Friday, 23 August 2013

Murder on the HS2 Express

HS2 has yet again been in the news this week, and it's not very good for our good old friend Patrick McLoughlin, the Transport Secretary. Essentially it has been discovered HS2 is one of the most expensive things that the tax payer is going to have to bear this decade and this is all for an infrastructure project with no business case. What a waste.

  Patrick McLoughlin, the Transport Secretary, used to be a miner at a time where nationalised industries were the biggest white Elephants.

It all started just before the summer recess when the Government announced they were increasing the budget of HS2 from the £32 billion. This figure they said was definitely going to be the maximum cost of the project despite having gone up from £17 billion. However the Government have now said HS2 will cost £42.6 billion with an added contingency budget. It seems the Government realised it needed to put out more realistic figures because he Treasury, the Transport Select Committee and lots of other independent organisations saying that HS2 will cost massively over the proposed budget. 

But is HS2 going to cost just shy of £50 billion? Erm ... no. This week the Institute of Economic Affairs joined in on the scene and said that HS2 is now going to cost £80 billion, more than double the original costings. To back this figure even more it was reported in the FT that the Treasury actually believes High Speed Rail will cost £72 billion.

 Even Alistair Darling can't believe his eyebrows when he sees the full cost of HS2.

I believe it is bordering on madness to stick with an infrastructure project that would be so costly to the public purse. To put the figures of the project into perspective, our national deficit in 2010 was £167 billion. This means if we did not build HS2 we would cut our deficit nearly in half. No wonder even Labour figures are turning against High Speed Rail. These are the people who supported the project in government because they are prepared to use Keynesian infrastructure spending to provide unsustainable jobs which give the false pretence of an economic recovery. Alistair Darling, who was Transport Secretary at the time of HS1, has said HS2 "could easily run out of control" with highly contentious economic benefits and plenty of Labour and Conservative MPs are backing his words on this.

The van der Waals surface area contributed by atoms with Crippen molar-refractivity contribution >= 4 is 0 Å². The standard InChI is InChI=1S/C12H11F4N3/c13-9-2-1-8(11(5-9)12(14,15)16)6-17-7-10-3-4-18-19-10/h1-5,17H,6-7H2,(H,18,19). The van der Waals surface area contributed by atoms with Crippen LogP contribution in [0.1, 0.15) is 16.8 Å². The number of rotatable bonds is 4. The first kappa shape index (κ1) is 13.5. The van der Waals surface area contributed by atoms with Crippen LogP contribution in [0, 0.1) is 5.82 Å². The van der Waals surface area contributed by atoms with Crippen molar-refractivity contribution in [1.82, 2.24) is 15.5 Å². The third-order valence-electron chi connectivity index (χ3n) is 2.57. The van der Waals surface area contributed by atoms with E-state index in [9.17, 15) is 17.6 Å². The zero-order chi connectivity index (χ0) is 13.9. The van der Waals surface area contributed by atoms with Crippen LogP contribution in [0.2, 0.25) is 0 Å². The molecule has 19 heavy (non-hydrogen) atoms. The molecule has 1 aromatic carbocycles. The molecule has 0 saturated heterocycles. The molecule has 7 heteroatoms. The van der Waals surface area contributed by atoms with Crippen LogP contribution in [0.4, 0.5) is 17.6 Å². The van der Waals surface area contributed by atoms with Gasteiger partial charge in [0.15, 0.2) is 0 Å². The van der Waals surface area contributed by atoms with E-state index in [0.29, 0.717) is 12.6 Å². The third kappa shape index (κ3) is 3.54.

The Government's reasoning behind HS2 is that it will see a growth in trade using the railways and save time for businesses in the North. There is a debate using evidence from French and Japanese versions of HS2 as to whether quicker railways actually centralises growth in capital cities. There may be no growth in the North at all. What is for certain is that some growth will occur but is it really worth £42.6 billion let alone £80 billion?

The Government's plans have so many flaws that similes of HS2 have gone past the sieve stage and have now entered the more realistic metaphor of a hoop. For example the Transport Department accounts the time travelling on the train as lost business hours. Yet it is true from anybodies experience that people work on trains. This was much pointed out by the Public Accounts Committee but the Government have yet to listen. Back in the time when HS2 was supposed to cost £17 billion, the Tax Payers Alliance worked out that each of the 40,000 jobs the government said would be created by the scheme would cost £400,000 each. Yet if we took the national average of the amount of money it cost to create a job HS2 should be producing 170,000 jobs, the same as the working population of Coventry. 

This whole High Speed Rail nonsense should be stopped now. It is probably, considering the magnitude of its spending, the worst decision made by the Government. It is a clear murder of the representative of the value for money and common business sense. We're all victims and the government should be called to account so it doesn't get away with such criminal waste. 

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